Antibiotics and Microbiomes

As I mentioned in my previous blog “Antibiotic resistance and what we can do about it”, antibiotic resistance is big problem we are currently facing. Every usage of antibiotics contributes to the resistance problem and therefore we need to reduce our use of antibiotics and find alternatives, such as phage therapy. What I have since learnt is that there are more reasons to find alternatives to antibiotics than just antibiotic resistance. Antibiotics can have an impact on our microbiome and that is what I am going to talk about today.


We have a lot of microorganisms in our bodies. The microorganisms I am discussing are mainly bacteria but there are also other microorganisms such as from the Domain Archaea. It has been estimated that there are around 10 times the bacterial cells in our bodies than human cells [1]. More bacteria than you! Microorganisms are found all over and in our bodies. Different areas contain different communities with different organisms. The mouth and gut communities of one person can be more different then the microbes in a reef and prairie [1]. For more information on this watch this video.


Good Bacteria

When we hear about bacteria we may often think about all the ‘bad’ bacteria that cause infections and diseases. However, there is a lot of ‘good’ bacteria that we need to live. For example, some bacteria help us to break down plant fibres [2]. They are also primary sources for some of the nutrients we need. It is thought that bacteria help to ‘prime’ our immune systems while we are children to help prepare for pathogens in later life [2]. In addition, there are many bacteria found on our skin, so many that it may help to prevent other bacteria establishing [2].


What antibiotics do to our microbiomes

Antibiotics are drugs used to kill and treat bacterial infections. They are very commonly used and very important in medicine. The issue with antibiotics is that they are not specific in the type of bacteria that they kill and therefore when used will not just kill the type of bacteria that is being targeted. They will kill bacteria, both good and bad.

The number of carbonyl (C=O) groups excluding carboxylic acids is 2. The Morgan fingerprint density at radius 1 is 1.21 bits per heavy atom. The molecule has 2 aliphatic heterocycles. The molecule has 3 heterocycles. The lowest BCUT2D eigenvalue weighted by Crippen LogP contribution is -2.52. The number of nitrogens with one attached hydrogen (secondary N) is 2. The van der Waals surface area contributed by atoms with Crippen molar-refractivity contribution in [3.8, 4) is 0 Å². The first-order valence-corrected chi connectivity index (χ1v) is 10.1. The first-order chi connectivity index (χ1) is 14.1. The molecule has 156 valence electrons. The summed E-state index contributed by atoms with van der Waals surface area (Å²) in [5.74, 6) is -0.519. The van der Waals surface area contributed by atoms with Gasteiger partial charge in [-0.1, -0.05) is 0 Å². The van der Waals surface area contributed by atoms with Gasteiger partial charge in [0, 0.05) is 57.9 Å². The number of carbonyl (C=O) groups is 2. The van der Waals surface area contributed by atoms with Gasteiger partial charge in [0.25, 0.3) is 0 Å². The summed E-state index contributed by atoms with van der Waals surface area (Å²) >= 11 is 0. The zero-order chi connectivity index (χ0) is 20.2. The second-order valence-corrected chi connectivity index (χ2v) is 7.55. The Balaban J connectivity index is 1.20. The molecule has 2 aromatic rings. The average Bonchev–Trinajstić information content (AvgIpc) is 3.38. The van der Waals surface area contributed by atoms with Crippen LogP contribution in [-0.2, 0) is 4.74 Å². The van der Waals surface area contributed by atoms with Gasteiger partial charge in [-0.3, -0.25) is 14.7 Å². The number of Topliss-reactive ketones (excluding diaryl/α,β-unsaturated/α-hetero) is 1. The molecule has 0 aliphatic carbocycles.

As we generally take antibiotics orally the gut microbiome is often affected. It can cause a change in around 30% of the bacteria and can have an impact on the function [3]. Once the antibiotic treatment has stopped the gut tends to revert to its original composition, but does not fully recover [3].

Antibiotic exposure in early life is thought to have the most effect on the microbiome. This is because the microbiome changes the most in early life. The first colonisation of microbes after birth is very important [4]. Interestingly the microbiome is effected by the mode of birth delivery. Caesarean births mean that the baby is not exposed to the vaginal microbes and the babies tend to begin with a gut microbiome like an adult skin microbiome. Whereas vaginally delivered birthed babies tend to have gut microbiomes like an adult vaginal microbiome [1]. This means caesarean births tend to give children with a more unstable microbiome, which may be associated with more allergies, asthma and obesity [4].

Then, in the first two to three years of a child’s life, their microbiome becomes more like an adult microbiome. During this time, they are receiving microbes from places such as food, breast milk and the environment [4]. Delays in the development of the microbiome may be caused by undernutrition or antibiotics [4]. Antibiotics can cause a huge change in the community and the earlier this happens the bigger the effect is likely to be.


So, what can we do to keep our microbiomes healthy?

This, along with antibiotic resistance may make it sound like antibiotics are evil and we should completely avoid them. However, we currently need antibiotics to treat bacterial infections. It is important that we use them only when necessary. As talked about in my previous blog, antibiotics are frequently misused and we need to change this.

To account for the loss in bacteria after using antibiotics probiotics can be used [4]. Probiotics, such as Kombucha, contain live ‘good’ bacteria for our gut and therefore help to replenish it.


Kombucha including the culture (Mgarten, 2007)


The most exciting alternative is using phages! Phages can be used as an alternative to antibiotics as mentioned in my previous blog. Unlike antibiotics phages are specific. This means that they only kill the specific type of bacteria they are targeting eliminating the problem of the microbiome and all the ‘good’ bacteria being killed.

By continuing to do research about phages we are helping to contribute to a future where phage therapy is a widespread alternative to antibiotics. It has been amazing to have had the opportunity to be part of this.



  1. Knight, R., How our microbes make us who we are. 2014, TED Talks.
  2. Ashford, M. Could Humans Live Without Bacteria? 2010; Available from:
  3. Francino, M.P., Antibiotics and the Human Gut Microbiome: Dysbioses and Accumulation of Resistances. Front Microbiol, 2015. 6: p. 1543.
  4. Langdon, A., N. Crook, and G. Dantas, The effects of antibiotics on the microbiome throughout development and alternative approaches for therapeutic modulation. Genome Med, 2016. 8(1): p. 39.


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One Response to Antibiotics and Microbiomes

  1. jcturnbullnz says:

    Hi Jenny-Ann, great post! I found it an interesting extention of the discussion on antibiotic resistance, and a good topic for those who may have no idea what the term ‘microbiome’ means. You found some interesting information and presented it well with a nice structure to your post

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